A walk in the park might be an easy and pleasant experience, but walking on or near U.S. roadways is anything but. Research into pedestrian safety around the country shows that pedestrians are in far greater danger than they were a few short years ago. From 2009 to 2016, pedestrian deaths rose nearly 50 percent. In 2016, 5,987 pedestrians were killed on American roads. This trend shows no signs of slowing.
The Double-Edged Problem Of Distraction
Distracted drivers are an obvious culprit for people looking to assign blame for the rising number of fatalities. All manner of distracted driving accidents have been on the rise for years now. Drivers paying attention to their smartphones are ignoring the responsibilities of safe driving. The response in most jurisdictions has been to ban texting and driving.
Drivers are not the only people endangered by distraction, however. Pedestrians who fail to pay attention to their surroundings are placing themselves in great danger of serious injuries or death. Young people, in particular, may not appreciate the dangers of careless walking. Smartphone addiction can be as perilous to those on foot as it is for those behind the wheel.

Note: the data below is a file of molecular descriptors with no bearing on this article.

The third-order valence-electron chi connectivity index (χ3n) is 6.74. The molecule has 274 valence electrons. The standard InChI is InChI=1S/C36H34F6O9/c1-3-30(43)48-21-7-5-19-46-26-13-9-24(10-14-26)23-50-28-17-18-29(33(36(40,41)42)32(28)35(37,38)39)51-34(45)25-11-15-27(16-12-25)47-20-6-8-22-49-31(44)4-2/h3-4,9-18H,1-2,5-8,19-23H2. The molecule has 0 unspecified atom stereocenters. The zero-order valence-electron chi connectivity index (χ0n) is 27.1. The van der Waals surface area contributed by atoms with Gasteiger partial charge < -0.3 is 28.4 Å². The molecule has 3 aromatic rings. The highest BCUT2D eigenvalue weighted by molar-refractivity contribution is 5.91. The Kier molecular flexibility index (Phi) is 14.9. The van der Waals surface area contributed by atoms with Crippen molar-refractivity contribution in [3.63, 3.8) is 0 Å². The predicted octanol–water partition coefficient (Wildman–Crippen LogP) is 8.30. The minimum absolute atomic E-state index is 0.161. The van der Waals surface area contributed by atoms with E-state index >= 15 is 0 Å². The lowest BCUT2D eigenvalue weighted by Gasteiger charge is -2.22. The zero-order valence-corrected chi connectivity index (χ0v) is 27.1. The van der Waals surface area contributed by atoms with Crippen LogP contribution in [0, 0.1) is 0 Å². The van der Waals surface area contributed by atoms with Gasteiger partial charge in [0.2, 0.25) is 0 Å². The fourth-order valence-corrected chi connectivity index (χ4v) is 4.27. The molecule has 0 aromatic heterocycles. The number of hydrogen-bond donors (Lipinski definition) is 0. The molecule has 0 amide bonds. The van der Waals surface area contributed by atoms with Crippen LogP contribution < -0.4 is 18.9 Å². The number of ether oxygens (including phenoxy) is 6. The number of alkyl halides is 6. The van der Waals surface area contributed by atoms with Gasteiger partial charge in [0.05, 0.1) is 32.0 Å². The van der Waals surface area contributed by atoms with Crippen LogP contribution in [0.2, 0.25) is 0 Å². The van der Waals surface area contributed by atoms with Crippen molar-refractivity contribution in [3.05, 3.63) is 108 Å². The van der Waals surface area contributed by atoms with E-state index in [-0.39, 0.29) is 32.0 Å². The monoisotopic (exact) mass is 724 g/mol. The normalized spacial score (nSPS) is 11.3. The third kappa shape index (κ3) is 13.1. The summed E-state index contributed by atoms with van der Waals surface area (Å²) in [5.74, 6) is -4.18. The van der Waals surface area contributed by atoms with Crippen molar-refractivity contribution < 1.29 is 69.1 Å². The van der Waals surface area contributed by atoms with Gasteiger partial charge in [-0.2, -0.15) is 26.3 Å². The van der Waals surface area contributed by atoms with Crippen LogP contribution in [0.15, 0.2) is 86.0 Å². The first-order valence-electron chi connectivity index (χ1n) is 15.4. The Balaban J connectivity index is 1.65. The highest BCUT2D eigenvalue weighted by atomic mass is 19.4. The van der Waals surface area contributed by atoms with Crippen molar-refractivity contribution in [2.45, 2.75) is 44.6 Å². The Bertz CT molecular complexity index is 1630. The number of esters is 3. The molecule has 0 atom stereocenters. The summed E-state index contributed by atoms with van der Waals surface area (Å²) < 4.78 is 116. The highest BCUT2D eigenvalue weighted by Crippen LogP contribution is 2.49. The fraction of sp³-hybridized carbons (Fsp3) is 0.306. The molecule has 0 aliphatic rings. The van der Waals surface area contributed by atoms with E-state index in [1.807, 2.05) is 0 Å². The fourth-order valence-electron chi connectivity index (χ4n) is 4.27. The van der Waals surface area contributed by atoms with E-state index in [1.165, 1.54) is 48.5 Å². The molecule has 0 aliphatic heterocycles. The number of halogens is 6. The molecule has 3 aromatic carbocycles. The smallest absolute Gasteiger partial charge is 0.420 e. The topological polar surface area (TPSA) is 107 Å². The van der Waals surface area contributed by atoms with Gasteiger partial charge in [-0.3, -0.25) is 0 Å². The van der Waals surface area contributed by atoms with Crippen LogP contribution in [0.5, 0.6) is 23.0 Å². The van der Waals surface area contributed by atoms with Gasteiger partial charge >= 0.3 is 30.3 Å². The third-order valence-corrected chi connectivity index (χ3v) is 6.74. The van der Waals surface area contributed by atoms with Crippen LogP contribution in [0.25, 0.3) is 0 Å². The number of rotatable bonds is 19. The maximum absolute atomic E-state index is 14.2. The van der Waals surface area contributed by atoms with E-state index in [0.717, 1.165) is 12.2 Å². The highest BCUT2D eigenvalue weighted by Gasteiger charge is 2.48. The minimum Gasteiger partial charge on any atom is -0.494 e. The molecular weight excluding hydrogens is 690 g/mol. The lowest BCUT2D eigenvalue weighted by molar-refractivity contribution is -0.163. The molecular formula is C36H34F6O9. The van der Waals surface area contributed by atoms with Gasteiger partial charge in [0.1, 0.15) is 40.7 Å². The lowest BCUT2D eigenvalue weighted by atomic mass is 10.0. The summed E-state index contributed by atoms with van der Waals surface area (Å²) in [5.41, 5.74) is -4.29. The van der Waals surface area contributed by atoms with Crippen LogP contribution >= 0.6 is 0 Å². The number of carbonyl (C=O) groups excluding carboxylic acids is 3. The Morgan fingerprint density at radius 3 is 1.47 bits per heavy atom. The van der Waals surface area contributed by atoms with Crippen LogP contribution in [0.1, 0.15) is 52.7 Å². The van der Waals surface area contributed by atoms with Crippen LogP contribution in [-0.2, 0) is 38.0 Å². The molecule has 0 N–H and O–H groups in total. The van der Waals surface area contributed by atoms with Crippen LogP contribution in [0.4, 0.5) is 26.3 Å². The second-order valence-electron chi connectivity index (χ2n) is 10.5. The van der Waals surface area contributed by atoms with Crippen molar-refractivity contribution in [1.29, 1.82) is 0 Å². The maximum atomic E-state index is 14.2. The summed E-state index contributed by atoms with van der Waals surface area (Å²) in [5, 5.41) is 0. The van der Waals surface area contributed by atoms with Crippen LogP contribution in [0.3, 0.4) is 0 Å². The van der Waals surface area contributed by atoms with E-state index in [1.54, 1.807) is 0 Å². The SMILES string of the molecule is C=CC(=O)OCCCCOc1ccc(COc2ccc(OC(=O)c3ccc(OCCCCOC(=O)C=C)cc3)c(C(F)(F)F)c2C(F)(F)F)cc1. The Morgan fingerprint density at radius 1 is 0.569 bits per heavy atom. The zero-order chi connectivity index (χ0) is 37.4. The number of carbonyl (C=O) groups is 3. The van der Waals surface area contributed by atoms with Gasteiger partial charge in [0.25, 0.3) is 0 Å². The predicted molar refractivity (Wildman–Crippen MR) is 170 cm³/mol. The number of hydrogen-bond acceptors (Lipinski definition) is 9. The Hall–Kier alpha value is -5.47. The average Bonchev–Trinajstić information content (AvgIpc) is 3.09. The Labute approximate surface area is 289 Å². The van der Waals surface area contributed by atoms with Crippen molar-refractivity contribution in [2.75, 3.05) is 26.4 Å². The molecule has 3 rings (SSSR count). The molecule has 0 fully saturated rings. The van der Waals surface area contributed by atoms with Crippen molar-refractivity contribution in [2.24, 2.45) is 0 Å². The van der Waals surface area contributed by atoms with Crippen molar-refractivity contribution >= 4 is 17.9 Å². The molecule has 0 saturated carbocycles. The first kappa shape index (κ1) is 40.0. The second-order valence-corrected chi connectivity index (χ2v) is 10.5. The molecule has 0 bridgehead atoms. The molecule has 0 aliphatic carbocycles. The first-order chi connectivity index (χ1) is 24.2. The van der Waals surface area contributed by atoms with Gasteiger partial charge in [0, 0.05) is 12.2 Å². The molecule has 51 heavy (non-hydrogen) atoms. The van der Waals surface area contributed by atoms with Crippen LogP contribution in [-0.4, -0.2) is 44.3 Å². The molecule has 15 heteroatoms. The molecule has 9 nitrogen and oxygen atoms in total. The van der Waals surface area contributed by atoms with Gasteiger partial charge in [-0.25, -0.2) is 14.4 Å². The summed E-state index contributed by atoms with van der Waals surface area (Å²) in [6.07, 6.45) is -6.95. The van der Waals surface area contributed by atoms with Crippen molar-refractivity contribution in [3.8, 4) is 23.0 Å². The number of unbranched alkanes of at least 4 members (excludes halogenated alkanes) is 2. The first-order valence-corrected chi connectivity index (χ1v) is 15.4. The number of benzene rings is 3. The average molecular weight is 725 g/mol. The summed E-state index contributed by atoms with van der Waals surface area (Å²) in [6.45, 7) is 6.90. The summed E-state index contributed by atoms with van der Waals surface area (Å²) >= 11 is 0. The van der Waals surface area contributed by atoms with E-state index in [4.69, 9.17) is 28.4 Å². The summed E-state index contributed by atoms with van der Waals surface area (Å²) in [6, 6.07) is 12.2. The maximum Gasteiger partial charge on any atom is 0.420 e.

Cell phones are likely just one factor in the rise of pedestrian deaths. Electric and hybrid cars are much quieter than the gas-burning variety. This makes it harder for pedestrians and cyclists to hear them approaching and take evasive action. Cars have less glass, and therefore less visibility than they once did. While this can be compensated for with innovations like the backup camera, drivers must adjust their style of driving to account for pedestrians.
Whatever the causes, it is indisputable that pedestrians are dying in far greater numbers than they once did. Reversing that trend will require the efforts of lawmakers, law enforcement and drivers everywhere.